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Obama’s window is closing. Arab audiences see Guantanamo still open (including in an endlessly repeating al-Jazeera promo), US troops escalating in Afghanistan, Gaza still blockaded, and no settlement freeze or peace talks between Israel and the Palestinians. They have seen little follow-up on the ground on the Cairo address (regardless of what’s been cooking secretly in Washington). A narrative is clearly hardening that Obama has not delivered on his promises, and that he hasn’t really changed American policies despite his personal appeal. U.S. officials may complain that this is unfair, that it’s only been four months since Cairo, that they are preparing a lot of programs… but the world isn’t fair. This window isn’t closed yet, but it’s closing fast and opinions appear to be hardening. I don’t think that the risk here is that al-Qaeda will take advantage of it, given its weakened state — in fact, Secretary Gates made an uncharacteristic mistake when he lapsed back to the Bush-era argument that we had to win in Afghanistan because otherwise al-Qaeda would capitalize. It’s more that the mobilized Arab and Muslim publics which Obama hoped to win over will be lost.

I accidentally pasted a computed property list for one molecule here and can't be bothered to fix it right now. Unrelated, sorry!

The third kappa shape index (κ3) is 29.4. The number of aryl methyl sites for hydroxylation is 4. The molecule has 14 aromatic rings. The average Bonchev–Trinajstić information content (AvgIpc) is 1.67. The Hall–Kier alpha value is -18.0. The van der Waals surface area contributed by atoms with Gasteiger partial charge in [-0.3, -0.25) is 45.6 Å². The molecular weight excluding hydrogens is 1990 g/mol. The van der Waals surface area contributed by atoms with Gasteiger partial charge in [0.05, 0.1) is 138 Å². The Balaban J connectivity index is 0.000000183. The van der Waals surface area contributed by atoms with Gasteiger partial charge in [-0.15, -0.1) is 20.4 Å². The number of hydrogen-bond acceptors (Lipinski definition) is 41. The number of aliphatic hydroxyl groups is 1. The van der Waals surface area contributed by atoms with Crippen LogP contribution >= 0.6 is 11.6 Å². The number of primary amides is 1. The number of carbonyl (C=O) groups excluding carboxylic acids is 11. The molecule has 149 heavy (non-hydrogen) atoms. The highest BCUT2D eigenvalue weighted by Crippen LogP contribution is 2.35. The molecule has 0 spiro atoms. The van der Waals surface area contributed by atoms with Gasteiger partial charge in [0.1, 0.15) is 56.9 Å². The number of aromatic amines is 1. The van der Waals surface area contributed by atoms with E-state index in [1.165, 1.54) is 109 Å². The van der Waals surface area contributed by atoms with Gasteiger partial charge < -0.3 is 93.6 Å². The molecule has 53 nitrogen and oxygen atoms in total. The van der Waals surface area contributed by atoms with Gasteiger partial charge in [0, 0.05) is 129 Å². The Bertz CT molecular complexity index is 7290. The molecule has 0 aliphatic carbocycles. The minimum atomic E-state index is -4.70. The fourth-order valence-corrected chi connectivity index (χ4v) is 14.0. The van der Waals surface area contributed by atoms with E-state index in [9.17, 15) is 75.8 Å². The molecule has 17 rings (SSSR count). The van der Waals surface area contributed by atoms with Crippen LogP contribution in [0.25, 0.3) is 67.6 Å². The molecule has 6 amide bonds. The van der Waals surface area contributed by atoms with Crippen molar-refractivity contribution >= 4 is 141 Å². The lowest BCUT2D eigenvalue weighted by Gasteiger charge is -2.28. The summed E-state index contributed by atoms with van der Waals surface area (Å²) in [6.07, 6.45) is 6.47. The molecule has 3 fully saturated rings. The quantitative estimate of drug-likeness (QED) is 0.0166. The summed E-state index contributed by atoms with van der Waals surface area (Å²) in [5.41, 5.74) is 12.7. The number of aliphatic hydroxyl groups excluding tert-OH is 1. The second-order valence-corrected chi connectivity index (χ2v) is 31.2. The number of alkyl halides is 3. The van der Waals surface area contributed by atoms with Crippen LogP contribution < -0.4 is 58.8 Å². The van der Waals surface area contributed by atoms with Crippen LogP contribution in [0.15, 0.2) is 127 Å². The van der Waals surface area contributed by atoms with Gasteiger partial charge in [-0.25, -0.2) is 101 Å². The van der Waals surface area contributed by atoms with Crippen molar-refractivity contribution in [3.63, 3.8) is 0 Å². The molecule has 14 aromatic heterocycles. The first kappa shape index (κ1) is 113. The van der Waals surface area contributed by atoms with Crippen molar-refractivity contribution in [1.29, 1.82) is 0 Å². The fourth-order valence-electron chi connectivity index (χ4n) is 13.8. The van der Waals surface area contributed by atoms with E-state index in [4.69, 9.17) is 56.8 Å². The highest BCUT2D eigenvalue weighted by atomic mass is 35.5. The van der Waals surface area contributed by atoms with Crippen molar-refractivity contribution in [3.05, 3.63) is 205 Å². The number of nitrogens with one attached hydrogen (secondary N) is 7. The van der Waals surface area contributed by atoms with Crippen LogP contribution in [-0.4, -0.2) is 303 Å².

More from Ken Silverstein:
Perspective — October 23, 2013, 8:00 am
How pro-oil Louisiana politicians have shaped American environmental policy
Postcard — October 16, 2013, 8:00 am
A trip to one of the properties at issue in Louisiana’s oil-pollution lawsuits
Estimated acres of forest Henry David Thoreau burned down in 1844 trying to cook fish he had caught for dinner:
The bombardier beetle, which can fire liquid at its enemies from its rear end at up to 300 squirts per second, was being scrutinized in the hope of building a better airplane engine.
London Fire Brigade investigators blamed a building fire in South London on a bird that carried a lit cigarette to its rooftop nest. “Smokers,” said neighborhood baker Richard Scroggs. “What can you say?”
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“American politics has often been an arena for angry minds.”